From Penn State
Digital divide encompasses more than technology Access to information technology and training in IT skills are supposed to level the economic playing field for women and low-income minorities, but two Penn State researchers say acquiring that expertise alone doesn't automatically lead to upward mobility.
In fact, the information society may be perpetuating social and economic inequalities by race and gender, say Lynette Kvasny, assistant professor of information sciences and technology, and Eileen Trauth, professor of information sciences and technology. By themselves, technology and IT skills will not bring more minorities and women into the workplace. Essential in bridging the digital divide is dismantling the social and cultural barriers that exclude underrepresented groups from equal participation in the information society.
Those barriers are explored in the paper, "The Digital Divide at Work and Home: The Discourse about Power and Underrepresented Groups in the Information Society," presented today (Dec. 13) at the International Federation of Information Processing Conference in Barcelona, Spain.
"The assumption is if underserved groups get IT skills, they can compete effectively," Kvasny said. "But there are broader issues and a need to look at the institutions -- be they the workplace, home, schools or communities -- where people are still marginalized."
Kvasny's conclusions were drawn from interviews with African-American participants in a community technology center in Atlanta, Ga., that offered free use of and training on computers. The center was a city initiative aimed at enabling low-income residents to become IT literate.
Trauth studied women in IT positions in Ireland, New Zealand and Australia.
Common to the two seemingly disparate groups were the coping strategies they devised for dealing with the economic and social inequalities found at home and in the workplace. For many of the African-American program participations, the newly acquired IT skills weren't the passport they had been told would guarantee their admittance to the information society.
While they may have entered the gate, many of the professional women in IT in those industrialized countries also had limited career opportunities.
Kvasny and Trauth characterize those shared responses as conceding to, conforming to and challenging the IT power structure that separates the insiders from the outsiders.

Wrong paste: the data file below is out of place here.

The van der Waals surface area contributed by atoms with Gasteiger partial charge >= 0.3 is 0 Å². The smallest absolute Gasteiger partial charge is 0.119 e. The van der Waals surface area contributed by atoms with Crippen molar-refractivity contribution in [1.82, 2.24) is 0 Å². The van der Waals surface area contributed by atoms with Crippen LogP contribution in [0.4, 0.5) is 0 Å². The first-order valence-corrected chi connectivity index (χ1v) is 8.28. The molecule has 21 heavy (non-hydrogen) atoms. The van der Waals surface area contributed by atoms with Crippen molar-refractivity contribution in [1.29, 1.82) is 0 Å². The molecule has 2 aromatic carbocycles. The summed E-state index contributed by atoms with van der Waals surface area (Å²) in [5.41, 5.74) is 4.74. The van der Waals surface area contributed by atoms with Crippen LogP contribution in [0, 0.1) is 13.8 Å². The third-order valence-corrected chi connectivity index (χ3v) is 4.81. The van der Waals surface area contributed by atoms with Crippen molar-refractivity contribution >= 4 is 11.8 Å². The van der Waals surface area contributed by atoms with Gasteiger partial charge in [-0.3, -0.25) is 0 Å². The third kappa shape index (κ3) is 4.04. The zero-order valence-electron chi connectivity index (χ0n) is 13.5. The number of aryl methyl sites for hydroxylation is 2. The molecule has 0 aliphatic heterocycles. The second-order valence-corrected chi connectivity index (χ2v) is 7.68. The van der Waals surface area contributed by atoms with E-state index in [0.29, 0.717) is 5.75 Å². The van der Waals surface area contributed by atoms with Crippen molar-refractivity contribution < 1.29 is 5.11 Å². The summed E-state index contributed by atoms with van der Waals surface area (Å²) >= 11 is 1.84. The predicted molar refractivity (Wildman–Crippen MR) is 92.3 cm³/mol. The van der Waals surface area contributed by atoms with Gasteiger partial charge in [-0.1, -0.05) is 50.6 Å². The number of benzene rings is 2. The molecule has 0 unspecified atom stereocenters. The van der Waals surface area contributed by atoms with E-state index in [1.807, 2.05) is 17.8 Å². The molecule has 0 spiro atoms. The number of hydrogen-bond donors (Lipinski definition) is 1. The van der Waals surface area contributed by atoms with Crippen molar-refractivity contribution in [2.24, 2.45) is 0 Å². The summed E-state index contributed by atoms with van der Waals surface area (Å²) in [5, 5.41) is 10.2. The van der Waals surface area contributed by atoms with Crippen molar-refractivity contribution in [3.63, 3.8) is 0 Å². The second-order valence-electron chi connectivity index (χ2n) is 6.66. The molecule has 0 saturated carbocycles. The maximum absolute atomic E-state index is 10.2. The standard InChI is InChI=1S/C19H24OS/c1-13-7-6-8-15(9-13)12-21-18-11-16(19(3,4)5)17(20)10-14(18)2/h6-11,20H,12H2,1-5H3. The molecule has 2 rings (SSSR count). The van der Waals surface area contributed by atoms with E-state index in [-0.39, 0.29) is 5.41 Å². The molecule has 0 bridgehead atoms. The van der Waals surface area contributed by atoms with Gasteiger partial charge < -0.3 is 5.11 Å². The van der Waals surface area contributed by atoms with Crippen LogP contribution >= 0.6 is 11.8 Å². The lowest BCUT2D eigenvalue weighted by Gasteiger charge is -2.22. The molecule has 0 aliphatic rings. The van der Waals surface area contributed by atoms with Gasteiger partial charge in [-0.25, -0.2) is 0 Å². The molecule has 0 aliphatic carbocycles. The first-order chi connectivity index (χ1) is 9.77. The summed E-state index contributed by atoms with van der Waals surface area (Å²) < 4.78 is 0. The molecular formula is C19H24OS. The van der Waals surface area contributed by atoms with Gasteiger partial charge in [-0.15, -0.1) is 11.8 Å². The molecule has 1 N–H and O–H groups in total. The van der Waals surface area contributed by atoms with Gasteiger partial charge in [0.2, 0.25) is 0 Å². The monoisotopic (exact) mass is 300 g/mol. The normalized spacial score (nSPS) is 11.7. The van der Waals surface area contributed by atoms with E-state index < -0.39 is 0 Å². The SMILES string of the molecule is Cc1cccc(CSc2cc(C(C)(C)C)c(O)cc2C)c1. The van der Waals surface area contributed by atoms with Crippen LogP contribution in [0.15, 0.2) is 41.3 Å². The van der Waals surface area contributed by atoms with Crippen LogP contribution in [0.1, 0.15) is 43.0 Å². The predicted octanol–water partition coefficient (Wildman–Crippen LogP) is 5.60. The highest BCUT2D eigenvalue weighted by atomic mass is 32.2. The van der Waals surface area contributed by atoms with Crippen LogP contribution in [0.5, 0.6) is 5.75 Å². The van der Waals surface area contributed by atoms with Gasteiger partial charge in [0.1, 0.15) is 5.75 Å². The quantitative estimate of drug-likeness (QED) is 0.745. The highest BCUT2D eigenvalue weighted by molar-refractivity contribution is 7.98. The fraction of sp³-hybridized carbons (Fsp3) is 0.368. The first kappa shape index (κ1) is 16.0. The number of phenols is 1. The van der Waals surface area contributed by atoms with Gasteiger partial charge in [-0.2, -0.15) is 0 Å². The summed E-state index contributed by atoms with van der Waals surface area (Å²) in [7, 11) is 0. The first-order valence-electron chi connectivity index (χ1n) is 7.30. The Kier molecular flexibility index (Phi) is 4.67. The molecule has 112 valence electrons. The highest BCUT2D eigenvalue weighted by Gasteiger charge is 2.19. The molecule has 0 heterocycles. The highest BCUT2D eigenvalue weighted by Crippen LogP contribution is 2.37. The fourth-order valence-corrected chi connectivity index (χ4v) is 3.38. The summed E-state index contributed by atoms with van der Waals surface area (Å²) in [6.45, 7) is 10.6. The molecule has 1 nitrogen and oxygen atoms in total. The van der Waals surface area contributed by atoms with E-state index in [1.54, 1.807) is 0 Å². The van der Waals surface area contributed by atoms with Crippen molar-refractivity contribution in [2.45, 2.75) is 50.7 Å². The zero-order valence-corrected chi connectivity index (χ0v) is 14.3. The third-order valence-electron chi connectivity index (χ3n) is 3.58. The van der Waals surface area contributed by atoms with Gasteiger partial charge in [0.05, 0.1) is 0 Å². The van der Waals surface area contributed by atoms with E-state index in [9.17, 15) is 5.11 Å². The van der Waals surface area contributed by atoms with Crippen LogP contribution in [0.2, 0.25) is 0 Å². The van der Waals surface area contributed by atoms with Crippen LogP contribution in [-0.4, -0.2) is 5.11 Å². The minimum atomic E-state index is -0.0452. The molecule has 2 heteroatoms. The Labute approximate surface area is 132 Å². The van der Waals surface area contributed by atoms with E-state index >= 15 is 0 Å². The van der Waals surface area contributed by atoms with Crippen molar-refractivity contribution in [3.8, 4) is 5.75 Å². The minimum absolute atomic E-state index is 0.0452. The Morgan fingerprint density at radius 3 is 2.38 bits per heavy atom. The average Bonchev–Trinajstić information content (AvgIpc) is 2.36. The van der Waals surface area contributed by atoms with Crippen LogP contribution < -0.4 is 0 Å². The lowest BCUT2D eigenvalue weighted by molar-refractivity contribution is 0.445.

Kvasny noted how some inner-city residents characterized IT as "not for people like us" with some African-American males even saying that IT is "acting White" or "doing women's work." Others, mostly women, saw the acquisition of IT skills as opening employment doors, but primarily to the service industry rather than professional positions.
Few challenged the status quo with the exception of senior citizens who, unlike the stereotype of the intimidated older user, embraced IT for shopping online for medications, emailing distant family members and composing music, Kvasny said.
While the women in Trauth's study were IT professionals, many still were excluded from the information society. Some study participants indicated they felt "forced out" of the IT workplace because of prevailing cultural attitudes limiting women's work opportunities in those particular countries. Others said the IT industry forced women to choose between their careers and their families.
Still others told compelling stories about the time and energy they had to devote to challenging the IT power structure -- efforts that were met with varying degrees of success, Trauth said.
Interventions aimed at spanning the digital divide will open the IT sector to more women and minorities only if education about technology skills is conducted in tandem with dismantling existing social and cultural barriers. Without that, IT will become "the latest mechanism for stratifying society," Kvasny said.
"A measure of the success of our research will be the extent to which people understand that the digital divide isn't simply a technology issue but a social issue as well," Trauth said.